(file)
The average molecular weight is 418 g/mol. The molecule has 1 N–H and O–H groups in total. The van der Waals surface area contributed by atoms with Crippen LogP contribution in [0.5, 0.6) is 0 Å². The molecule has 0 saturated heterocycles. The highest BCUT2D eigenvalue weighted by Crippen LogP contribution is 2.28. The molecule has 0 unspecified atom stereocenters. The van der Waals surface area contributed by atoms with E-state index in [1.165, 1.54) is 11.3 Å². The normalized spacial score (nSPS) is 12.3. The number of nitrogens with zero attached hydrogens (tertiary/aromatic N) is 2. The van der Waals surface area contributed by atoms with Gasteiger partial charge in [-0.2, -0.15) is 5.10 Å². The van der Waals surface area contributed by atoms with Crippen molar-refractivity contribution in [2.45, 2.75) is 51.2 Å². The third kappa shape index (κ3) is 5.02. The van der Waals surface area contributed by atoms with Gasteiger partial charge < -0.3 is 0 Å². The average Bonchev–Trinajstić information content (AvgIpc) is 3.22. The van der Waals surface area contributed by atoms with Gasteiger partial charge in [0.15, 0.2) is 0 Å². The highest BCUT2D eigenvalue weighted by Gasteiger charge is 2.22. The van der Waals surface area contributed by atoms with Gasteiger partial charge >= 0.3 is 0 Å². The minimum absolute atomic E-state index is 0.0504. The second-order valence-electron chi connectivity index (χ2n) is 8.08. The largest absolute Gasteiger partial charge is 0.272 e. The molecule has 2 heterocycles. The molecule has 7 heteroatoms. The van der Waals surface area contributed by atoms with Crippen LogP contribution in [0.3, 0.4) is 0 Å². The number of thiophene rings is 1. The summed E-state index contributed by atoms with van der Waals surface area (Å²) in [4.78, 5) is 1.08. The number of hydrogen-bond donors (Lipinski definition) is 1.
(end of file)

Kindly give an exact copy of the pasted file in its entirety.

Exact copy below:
The average molecular weight is 418 g/mol. The molecule has 1 N–H and O–H groups in total. The van der Waals surface area contributed by atoms with Crippen LogP contribution in [0.5, 0.6) is 0 Å². The molecule has 0 saturated heterocycles. The highest BCUT2D eigenvalue weighted by Crippen LogP contribution is 2.28. The molecule has 0 unspecified atom stereocenters. The van der Waals surface area contributed by atoms with E-state index in [1.165, 1.54) is 11.3 Å². The normalized spacial score (nSPS) is 12.3. The number of nitrogens with zero attached hydrogens (tertiary/aromatic N) is 2. The van der Waals surface area contributed by atoms with Gasteiger partial charge in [-0.2, -0.15) is 5.10 Å². The van der Waals surface area contributed by atoms with Crippen molar-refractivity contribution in [2.45, 2.75) is 51.2 Å². The third kappa shape index (κ3) is 5.02. The van der Waals surface area contributed by atoms with Gasteiger partial charge < -0.3 is 0 Å². The average Bonchev–Trinajstić information content (AvgIpc) is 3.22. The van der Waals surface area contributed by atoms with Gasteiger partial charge in [0.15, 0.2) is 0 Å². The highest BCUT2D eigenvalue weighted by Gasteiger charge is 2.22. The van der Waals surface area contributed by atoms with Gasteiger partial charge >= 0.3 is 0 Å². The minimum absolute atomic E-state index is 0.0504. The second-order valence-electron chi connectivity index (χ2n) is 8.08. The largest absolute Gasteiger partial charge is 0.272 e. The molecule has 2 heterocycles. The molecule has 7 heteroatoms. The van der Waals surface area contributed by atoms with Crippen LogP contribution in [0.3, 0.4) is 0 Å². The number of thiophene rings is 1. The summed E-state index contributed by atoms with van der Waals surface area (Å²) in [4.78, 5) is 1.08. The number of hydrogen-bond donors (Lipinski definition) is 1.